Keeping with the cycling theme of late – this was the first photo I took on a Thursday visit to Antibes’ old town. I needed to go to my company’s offices in Sophia Antipolis, and since Sophia is a hop, skip and a jump from Antibes, or more precisely an express bus ride, I went to the original Antipolis afterwards. Antibes takes its name from the Greek for the village, Antipolis, meaning “the city opposite” or “the city across”. Likewise, Sophia Antipolis can mean “the city of the wisdom of opposites”, as well as having a double meaning in that its founder’s wife was named Sophie, and, naturally, it’s near Antibes/Antipolis.
While putting the pictures onto 500px, I discovered that an appreciative visitor had actually purchased one of my photos! It reminded me to mention it here: on 500px you can buy high-resolution downloads, as well as prints. Feel free to browse my photography store, and, naturally, it goes without saying that I’m always happy to see others enjoy the pictures. As you well imagine, you’ll also know where any profits go! More photography, funds towards a new kitchen (which will also be photographed), sewing projects, and cycling goods (still moar photos!!), among others.
Although it’s September, the weather has stayed hot, so I ambled through the old town and its Marché Provençal until noon came around. Then I hopped on a train back to Nice for a refreshing lunch at home with the cats. We have a new train reduction card in France, called la carte Zou! (exclamation point included), that has been a real boon for hopping around the area. It’s free, and a flexible subscription: you can fill the card with a set of 10 trips, or a week-long or month-long subscription. Any of the choices has to be for a single route, for instance, you can’t go from Nice to Monaco with the card if you’ve chosen the Nice-Antibes route; you would have to buy a separate ticket. Reductions are great, 75%! A round-trip ticket from Nice Ville to Antibes currently costs 8.80€, whereas a ten-trip set with la carte Zou! will only cost you 11€. Two euros more, for four more round trips. It’s less expensive than taking a car, and only one euro more than ten bus trips would cost on a ten-trip bus ticket (currently 10€).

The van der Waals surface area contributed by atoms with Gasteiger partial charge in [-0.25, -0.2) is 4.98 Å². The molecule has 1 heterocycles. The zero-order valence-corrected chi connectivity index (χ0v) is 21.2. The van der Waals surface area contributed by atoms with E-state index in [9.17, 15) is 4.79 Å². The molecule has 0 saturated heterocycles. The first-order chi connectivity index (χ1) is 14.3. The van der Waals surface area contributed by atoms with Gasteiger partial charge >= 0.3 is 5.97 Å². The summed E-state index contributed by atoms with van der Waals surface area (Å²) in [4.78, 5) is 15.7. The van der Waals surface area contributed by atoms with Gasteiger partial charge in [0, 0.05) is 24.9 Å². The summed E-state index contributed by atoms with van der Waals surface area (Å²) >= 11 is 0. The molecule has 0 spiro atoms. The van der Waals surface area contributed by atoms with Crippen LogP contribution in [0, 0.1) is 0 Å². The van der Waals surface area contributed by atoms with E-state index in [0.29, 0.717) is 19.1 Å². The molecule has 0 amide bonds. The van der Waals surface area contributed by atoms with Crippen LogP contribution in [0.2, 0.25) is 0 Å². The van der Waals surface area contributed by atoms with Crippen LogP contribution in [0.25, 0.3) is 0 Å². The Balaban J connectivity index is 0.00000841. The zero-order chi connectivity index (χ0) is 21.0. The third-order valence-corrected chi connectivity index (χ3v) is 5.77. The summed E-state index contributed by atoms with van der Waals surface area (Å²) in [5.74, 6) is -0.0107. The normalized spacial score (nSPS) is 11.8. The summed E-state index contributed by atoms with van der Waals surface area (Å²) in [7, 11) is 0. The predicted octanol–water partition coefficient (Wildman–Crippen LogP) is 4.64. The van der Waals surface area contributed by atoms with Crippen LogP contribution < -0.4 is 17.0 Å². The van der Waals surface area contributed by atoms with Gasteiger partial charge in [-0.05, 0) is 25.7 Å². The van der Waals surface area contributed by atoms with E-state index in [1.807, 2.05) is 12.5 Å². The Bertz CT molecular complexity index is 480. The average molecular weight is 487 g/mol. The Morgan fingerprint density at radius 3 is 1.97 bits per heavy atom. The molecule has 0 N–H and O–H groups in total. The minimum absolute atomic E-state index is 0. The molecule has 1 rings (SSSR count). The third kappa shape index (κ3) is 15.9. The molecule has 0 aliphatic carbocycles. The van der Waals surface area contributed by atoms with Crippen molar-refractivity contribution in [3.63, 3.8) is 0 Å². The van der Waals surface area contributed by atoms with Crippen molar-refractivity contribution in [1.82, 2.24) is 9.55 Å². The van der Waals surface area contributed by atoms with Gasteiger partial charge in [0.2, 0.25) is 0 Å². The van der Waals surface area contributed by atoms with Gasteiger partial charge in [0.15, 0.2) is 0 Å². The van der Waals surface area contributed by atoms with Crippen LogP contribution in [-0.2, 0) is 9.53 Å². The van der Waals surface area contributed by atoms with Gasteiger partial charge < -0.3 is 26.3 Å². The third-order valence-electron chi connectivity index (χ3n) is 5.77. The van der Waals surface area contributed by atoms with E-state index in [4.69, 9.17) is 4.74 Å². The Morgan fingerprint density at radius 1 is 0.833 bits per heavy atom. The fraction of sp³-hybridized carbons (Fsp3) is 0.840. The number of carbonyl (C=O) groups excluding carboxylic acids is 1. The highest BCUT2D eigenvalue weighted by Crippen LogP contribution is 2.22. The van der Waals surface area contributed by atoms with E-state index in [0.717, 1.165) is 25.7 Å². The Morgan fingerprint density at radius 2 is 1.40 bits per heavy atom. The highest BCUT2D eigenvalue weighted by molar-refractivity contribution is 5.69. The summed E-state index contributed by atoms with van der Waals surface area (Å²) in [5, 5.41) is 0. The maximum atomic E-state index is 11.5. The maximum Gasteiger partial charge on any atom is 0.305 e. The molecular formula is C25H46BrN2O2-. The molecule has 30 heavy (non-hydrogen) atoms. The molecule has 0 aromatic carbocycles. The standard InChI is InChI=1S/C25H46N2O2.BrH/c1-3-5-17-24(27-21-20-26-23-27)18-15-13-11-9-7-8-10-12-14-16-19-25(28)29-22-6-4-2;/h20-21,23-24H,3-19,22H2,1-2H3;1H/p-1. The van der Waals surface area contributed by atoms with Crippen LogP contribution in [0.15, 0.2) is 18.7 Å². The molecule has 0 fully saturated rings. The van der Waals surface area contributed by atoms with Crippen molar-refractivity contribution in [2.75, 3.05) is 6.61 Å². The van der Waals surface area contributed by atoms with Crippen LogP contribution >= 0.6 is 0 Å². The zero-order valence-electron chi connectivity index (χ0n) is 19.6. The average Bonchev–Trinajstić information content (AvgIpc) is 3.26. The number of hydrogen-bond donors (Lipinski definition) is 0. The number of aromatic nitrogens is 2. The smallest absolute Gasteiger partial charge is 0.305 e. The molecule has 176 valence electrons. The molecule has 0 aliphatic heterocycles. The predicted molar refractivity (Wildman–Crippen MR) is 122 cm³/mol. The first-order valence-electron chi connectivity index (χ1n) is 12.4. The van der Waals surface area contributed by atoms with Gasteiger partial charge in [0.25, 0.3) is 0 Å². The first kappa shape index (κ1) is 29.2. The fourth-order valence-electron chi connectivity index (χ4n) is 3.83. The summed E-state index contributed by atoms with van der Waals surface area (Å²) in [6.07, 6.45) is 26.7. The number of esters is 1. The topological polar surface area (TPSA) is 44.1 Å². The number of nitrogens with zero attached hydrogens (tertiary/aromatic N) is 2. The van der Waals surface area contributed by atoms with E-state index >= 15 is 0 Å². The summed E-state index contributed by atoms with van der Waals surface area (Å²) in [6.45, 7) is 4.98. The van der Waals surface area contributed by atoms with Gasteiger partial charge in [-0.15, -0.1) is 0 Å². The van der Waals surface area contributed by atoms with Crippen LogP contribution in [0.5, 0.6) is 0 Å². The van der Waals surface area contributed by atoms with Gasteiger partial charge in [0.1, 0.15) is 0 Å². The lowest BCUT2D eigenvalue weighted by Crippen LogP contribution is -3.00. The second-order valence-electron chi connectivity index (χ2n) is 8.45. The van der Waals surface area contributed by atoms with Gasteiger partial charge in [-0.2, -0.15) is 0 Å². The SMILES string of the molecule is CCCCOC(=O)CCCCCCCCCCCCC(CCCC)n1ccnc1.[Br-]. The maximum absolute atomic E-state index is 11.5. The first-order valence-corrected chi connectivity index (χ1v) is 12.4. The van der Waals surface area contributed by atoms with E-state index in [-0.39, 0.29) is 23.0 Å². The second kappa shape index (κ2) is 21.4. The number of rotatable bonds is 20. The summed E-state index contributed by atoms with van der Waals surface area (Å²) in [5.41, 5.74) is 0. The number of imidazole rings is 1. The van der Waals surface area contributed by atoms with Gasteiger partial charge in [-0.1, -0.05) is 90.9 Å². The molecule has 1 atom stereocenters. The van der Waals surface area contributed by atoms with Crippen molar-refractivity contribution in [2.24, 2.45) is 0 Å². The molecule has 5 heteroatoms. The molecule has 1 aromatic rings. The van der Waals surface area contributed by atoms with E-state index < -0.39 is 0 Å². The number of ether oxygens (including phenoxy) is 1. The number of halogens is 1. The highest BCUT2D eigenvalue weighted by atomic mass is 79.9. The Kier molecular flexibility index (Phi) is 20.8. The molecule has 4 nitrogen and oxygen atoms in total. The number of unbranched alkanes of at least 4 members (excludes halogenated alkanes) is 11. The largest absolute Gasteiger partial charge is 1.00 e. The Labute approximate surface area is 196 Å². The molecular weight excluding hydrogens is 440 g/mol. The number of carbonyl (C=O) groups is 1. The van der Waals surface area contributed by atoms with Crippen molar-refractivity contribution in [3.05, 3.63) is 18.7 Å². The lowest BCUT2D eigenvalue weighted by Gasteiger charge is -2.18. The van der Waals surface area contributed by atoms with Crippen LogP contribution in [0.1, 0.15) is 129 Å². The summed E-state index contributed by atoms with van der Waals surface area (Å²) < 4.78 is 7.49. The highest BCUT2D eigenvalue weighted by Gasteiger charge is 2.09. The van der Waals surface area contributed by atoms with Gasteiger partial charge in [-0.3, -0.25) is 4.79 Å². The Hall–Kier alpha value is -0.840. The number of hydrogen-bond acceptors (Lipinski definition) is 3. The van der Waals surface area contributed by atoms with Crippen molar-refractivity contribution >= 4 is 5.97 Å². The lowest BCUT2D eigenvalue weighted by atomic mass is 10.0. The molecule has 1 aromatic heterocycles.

Indeed, even if I could afford a car, I doubt I would ever buy one. My bike will take me to backcountry villages (will be taking it home early next week!), and paired with our train network, the possibilities are nearly as endless as with a car, but much less expensive. We’re spoiled here when it comes to public transportation, and it is really nice.